OCD Lesions of Talus
The ankle joint of made up of 3 bones; the tibia (including the medial malleolus), the fibula (including the lateral malleolus) and the talus. The talus sits inside the joint and allows the up and down motion of the ankle. The cartilage lining of the joint is crucial to allow smooth, pain-free motion of the joint.
OCD stands for Osteochondral Defect. This means that there is a defect of the cartilage and/or bone in a joint, and in this case the ankle joint.
What Causes an OCD Lesion?
The cartilage lining of the talus can be damaged or bruised even from a simple ankle sprain. The talus twists inside the ankle joint and actually hits against the rest of the bones of the ankle. This impact can cause chips of cartilage and bone that may be seen at the time of injury. More commonly, this injury causes a deep bruise and leads to softening of the cartilage that isn’t seen for months or years later. It may lead to a small crack in the cartilage and a cyst forming in the talus bone. This is what is referred to as an osteochondral defect of the talus (OCD, OLT).
These injuries are often difficult to see on x-rays and other imaging such as MRI is needed.
Signs & Symptoms
Patients with osteochondral lesions have a variety of symptoms ranging from mild pain to locking or catching pain. The most common symptoms are:
- Pain around the ankle joint
- Mechanical symptoms such as catching or locking
- Ankle effusion (excess fluid in the joint)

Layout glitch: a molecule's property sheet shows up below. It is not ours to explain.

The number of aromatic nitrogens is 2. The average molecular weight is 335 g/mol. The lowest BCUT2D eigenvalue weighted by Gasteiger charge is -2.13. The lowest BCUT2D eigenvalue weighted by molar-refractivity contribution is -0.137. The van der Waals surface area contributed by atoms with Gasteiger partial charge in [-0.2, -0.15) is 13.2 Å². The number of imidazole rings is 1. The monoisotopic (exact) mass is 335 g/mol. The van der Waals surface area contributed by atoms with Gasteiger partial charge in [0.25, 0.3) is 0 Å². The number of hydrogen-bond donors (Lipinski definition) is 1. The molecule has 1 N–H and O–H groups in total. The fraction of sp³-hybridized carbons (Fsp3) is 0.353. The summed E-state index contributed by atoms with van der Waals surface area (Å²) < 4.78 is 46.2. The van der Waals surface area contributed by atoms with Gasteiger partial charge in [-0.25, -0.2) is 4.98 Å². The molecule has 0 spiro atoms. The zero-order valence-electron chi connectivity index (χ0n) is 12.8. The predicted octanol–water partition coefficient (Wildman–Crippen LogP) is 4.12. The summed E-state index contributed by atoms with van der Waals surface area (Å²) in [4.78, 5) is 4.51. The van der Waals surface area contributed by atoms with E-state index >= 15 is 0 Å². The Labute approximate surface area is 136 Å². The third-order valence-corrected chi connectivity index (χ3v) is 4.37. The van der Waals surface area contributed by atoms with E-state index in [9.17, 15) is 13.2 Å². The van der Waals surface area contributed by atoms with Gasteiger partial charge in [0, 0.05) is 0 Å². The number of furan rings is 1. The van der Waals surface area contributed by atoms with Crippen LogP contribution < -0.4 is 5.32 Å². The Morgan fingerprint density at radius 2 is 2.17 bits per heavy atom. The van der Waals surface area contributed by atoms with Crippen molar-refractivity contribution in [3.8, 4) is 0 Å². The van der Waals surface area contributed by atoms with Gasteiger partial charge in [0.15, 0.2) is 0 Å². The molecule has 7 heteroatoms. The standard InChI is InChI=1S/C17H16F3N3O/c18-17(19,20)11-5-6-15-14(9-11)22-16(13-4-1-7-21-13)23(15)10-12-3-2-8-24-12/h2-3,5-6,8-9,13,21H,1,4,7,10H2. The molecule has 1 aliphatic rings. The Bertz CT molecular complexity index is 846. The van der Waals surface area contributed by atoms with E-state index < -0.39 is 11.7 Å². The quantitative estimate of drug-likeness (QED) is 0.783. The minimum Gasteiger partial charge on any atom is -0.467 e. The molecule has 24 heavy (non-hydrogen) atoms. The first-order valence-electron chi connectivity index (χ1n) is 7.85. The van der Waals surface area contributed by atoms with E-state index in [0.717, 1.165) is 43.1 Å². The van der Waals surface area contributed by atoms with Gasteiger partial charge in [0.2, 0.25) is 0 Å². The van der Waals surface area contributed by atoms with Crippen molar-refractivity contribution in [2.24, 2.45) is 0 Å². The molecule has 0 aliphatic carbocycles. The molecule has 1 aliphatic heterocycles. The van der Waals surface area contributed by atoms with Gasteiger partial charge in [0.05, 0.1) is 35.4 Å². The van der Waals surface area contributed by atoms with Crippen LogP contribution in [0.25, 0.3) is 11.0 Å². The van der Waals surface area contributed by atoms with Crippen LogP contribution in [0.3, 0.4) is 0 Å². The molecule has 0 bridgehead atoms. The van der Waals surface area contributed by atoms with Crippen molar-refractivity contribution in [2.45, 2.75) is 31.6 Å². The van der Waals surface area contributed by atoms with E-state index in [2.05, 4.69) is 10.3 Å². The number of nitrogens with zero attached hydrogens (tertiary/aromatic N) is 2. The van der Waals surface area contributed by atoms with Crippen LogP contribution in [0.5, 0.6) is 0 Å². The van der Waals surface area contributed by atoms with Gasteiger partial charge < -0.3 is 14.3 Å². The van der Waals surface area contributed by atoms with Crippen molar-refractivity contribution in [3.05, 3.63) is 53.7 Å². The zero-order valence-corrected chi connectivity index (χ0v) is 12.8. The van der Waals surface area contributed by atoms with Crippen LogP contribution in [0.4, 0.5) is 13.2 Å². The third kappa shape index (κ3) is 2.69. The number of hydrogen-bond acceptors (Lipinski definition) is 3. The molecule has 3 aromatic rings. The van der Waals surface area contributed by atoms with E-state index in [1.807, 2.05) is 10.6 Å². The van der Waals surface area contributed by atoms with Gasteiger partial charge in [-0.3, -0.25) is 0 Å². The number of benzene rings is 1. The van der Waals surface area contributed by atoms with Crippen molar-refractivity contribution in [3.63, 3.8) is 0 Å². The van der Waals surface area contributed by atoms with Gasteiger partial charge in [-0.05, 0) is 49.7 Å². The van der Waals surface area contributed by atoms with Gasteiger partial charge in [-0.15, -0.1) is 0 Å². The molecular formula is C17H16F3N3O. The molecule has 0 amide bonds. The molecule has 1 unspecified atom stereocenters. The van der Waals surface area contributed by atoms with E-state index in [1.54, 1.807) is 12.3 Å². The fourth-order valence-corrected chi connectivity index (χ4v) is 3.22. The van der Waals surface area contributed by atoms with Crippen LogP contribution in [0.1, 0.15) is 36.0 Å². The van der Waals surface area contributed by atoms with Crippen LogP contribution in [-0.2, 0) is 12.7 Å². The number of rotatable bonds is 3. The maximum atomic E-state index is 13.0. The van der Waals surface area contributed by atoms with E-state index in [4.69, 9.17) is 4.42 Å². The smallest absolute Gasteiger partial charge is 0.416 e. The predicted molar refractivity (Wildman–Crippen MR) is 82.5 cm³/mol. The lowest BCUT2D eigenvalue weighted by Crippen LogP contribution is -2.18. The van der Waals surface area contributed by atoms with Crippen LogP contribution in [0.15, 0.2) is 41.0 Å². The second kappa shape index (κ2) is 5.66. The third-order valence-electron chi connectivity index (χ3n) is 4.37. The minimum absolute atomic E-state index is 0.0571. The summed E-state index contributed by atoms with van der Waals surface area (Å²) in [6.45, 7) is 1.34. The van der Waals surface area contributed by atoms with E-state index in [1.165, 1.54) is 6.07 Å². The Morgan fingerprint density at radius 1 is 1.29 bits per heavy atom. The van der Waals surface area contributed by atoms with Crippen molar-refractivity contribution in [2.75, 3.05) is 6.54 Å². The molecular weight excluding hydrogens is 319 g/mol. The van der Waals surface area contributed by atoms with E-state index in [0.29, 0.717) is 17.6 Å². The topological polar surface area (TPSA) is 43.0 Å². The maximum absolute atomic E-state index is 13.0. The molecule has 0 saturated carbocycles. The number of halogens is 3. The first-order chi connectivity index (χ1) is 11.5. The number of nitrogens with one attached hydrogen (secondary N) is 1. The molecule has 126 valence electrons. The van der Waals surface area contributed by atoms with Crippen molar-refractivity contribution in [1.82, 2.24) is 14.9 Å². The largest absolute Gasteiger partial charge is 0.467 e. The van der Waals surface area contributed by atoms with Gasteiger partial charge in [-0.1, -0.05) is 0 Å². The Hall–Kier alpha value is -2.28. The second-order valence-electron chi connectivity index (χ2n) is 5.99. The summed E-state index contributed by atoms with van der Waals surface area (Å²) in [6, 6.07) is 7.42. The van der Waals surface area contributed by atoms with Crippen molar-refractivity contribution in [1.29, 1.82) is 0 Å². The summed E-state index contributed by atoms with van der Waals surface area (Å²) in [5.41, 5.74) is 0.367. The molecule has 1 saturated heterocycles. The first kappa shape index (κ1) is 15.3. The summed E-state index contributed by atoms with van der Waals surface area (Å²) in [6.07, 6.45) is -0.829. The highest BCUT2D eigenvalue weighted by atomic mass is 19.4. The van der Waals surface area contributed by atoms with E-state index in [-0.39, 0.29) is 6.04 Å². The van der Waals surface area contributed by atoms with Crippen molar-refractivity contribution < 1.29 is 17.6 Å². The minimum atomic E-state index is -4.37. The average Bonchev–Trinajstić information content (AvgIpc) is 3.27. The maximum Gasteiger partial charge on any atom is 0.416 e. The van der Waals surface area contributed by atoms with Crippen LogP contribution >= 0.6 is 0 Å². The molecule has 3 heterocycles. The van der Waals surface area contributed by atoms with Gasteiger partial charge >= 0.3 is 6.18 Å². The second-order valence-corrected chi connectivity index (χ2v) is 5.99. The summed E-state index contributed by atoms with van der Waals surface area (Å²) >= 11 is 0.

Non-Surgical Treatment & Rehabilitation
The treatment depends on the severity of the osteochondral defect. Initial treatment typically consists of activity modification and rest, ankle bracing and physical therapy. Some lesions are fairly stable and may even be asymptomatic.
When Is Surgery Needed?
The more severe types of defects often have persistent pain and may require surgery. Certain OCDs are amenable to arthroscopic surgery. This is a procedure were very small instruments and camera are used to clean out the ankle joint, remove the loose pieces of cartilage and perform a drilling of the cyst to stimulate the body to heal it.
Larger OCDs or ones that have failed the arthroscopic procedure may require cartilage grafting or replacement. This can be from your own cartilage elsewhere in your body, from cadaver donor or newer synthetic scaffolds. The right procedure for you will be discussed in depth with Dr. DeMill.
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